From the November 01, 2008 issue of Futures Magazine • Subscribe!

Is this managed futures’ time to shine?

One of the selling points for managed futures has always been their use as a diversification from traditional equity and bond portfolios. Moreover, numerous studies have shown that managed futures not only are non-correlated to equities but also tend to be negatively correlated to equities in bear equity markets (see “Safe haven”).

Since the subprime crisis began in July 2007, the Barclay CTA Index is up 13.45%, the Barclay Hedge Fund Index is down 8.50%, the Dow Jones Industrial Average is down 18.20% and the S&P 500 Total Return Index is down 19.29% through September.

Hennessee Group LLC reported that September was the worst month in a decade for hedge fund managers. The Hennessee Hedge Fund Index declined 6.24% in September and is down 10.28% year to date. “Despite being defensively positioned, September was the worst month for hedge funds in over a decade. The ban on short selling caused significant losses across most strategies and required funds to alter their trading models,” said Hennessee co-founder Charles Gradante in a release. The various Barclay Hedge sub-indexes show all categories of hedge funds down for the period beginning in July 2007 through September, except for short sellers (see “Across the board”).


Picking winners and losers can be as easy or complicated as you want to make it. Put simply, since the onset of the subprime mortgage crisis and resultant credit crunch, managed futures programs have been winners and hedge funds have been losers. That is true based on performance and can be extrapolated out into the future if you expect, as many do, that the addition of another $1 trillion of government debt will be highly inflationary. Commodities are an inflation hedge and if inflation explodes further as many expect, there will be a demand for futures programs. The S&P GSCI Total Return Index is up 25.59% since July 2007 despite its heavy weighting in crude oil and the massive downward correction in crude oil since July.

“If the U.S. is spending hundreds of billions of dollars on a bailout, isn’t this inflationary? Commodity prices should go up,” says John Di Tomasso.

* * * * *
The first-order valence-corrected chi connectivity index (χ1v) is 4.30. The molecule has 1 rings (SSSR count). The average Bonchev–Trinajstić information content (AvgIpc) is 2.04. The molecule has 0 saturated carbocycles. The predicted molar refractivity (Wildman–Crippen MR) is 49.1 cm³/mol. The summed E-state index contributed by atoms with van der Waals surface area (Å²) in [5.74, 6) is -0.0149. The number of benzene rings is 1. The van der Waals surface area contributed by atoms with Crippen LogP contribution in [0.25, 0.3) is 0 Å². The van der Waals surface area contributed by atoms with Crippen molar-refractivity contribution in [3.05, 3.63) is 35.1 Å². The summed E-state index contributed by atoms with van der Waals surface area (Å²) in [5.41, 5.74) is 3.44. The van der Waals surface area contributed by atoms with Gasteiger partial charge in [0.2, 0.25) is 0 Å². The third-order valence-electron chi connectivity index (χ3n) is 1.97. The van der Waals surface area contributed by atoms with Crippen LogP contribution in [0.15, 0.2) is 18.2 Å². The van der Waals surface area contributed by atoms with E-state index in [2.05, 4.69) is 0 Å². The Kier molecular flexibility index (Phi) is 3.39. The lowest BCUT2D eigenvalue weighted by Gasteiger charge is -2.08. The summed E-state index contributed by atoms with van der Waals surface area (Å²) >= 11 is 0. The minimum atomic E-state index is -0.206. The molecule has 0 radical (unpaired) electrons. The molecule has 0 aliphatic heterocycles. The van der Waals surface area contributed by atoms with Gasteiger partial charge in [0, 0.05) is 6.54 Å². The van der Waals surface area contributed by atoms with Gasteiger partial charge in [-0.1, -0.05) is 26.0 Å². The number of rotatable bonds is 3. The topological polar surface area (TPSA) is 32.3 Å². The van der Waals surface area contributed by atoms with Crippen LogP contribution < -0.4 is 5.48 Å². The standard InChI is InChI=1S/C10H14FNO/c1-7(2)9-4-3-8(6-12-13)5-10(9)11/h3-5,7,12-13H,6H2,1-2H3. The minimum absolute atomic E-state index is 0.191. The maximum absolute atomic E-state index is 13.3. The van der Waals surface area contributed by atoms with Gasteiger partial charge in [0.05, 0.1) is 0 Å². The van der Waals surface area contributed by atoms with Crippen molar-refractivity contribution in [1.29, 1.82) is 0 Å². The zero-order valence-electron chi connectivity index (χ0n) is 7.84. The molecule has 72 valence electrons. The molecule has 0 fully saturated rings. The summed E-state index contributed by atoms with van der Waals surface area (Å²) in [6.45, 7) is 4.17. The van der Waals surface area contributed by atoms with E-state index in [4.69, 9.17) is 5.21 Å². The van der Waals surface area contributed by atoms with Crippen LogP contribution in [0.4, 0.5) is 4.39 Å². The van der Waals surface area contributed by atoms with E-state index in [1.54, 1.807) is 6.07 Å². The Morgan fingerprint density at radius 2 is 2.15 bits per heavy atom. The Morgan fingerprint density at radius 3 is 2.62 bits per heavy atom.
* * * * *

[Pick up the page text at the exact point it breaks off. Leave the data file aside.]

Di Tomasso operates a value-based commodity strategy in Canada. It goes long and short commodities based on value. If a commodity is well above its median value, it will go short through options. If a commodity is undervalued, it will go long with futures.

One of the factors Di Tomasso uses to adjust his model is inflation. Commodities are an inflation play. As inflation rises, that fair value level rises as well. “It means that the mean gets higher,” Di Tomasso adds. He uses the U.S. Consumer Price Index (CPI) to adjust his models but has altered that as U.S. CPI numbers are highly questionable due to changes that have tended to under report inflation. “Up here we notice a lot of inflation. I feel like it is more than 5%. The government has a vested interest in keeping inflation [measures] low. In 2008, we adjusted prices to an 8% inflation rate. If we would sell wheat at $10, we would now sell it at $10.80. Early next year we will think of an appropriate number [to adjust for inflation].” He adds with $1 trillion added to the debt of the United States, that number could be quite high.

Sol Waksman, president of Barclay Hedge, says that the current crisis should be good for CTAs, though he sees more deflation than inflation on the horizon. “CTAs as a group should benefit. They have a lot of trends going on — short energy, long dollar, short commodities,” Waksman says.

However, the volatility of futures markets has risen to an unbelievable and perhaps untenable level and no strategy is as susceptible to quick reversals as managed futures, particularly long-term trend followers. This can happen due to so-called one time events that are coming at a rapid pace. It also can occur due to government interventions, which are happening more often. Regulators are being proactive and don’t seem concerned about market impact.

Ira Epstein, founder of futures broker Ira Epstein & Company, says that volatility is so high that margin requirements have gone up in many commodities despite downward corrections of 40% or more. Many brokers will only let some customers trade options in the current environment. The absence of small speculators may increase volatility.


As we noted above, there are several measures to select winners and losers. Perhaps the most transitory is initial trading results. So what will the credit crisis mean for alternative investments down the road?

Underlying the entire subprime debacle and resultant credit crunch is the creation of relatively new and extremely illiquid over-the-counter asset backed securities. These products were created, mislabeled as investment grade and allowed to remain on investment bank books until their stench was unbearable. While the bursting of the housing bubble was the match that lit the current blaze, the models that created and rated these securities apparently did not consider a housing downturn as even a remote possibility.

That these specious products were created and took hold in such a short period of time says something about the way Wall Street banks operate and how institutional investment decisions are made. Many of those investors would turn their noses up at managed futures or somehow see them as too risky. Even the regulators at the Securities and Exchange Commission (SEC) seem to take a dim view of hedge funds while giving free rein to Wall Street to peddle new fangled securities.

David Matteson, partner at Brinker Biddle and member of its investment management practice group, sees it as a double standard. He points out that a basic futures offering has more than 100 disclosures they have to include on an offering sheet. “You think they do that with Wall Street? There is a double standard out there. It is time to take an even-handed look at Wall Street products and futures products and stop the double standard.”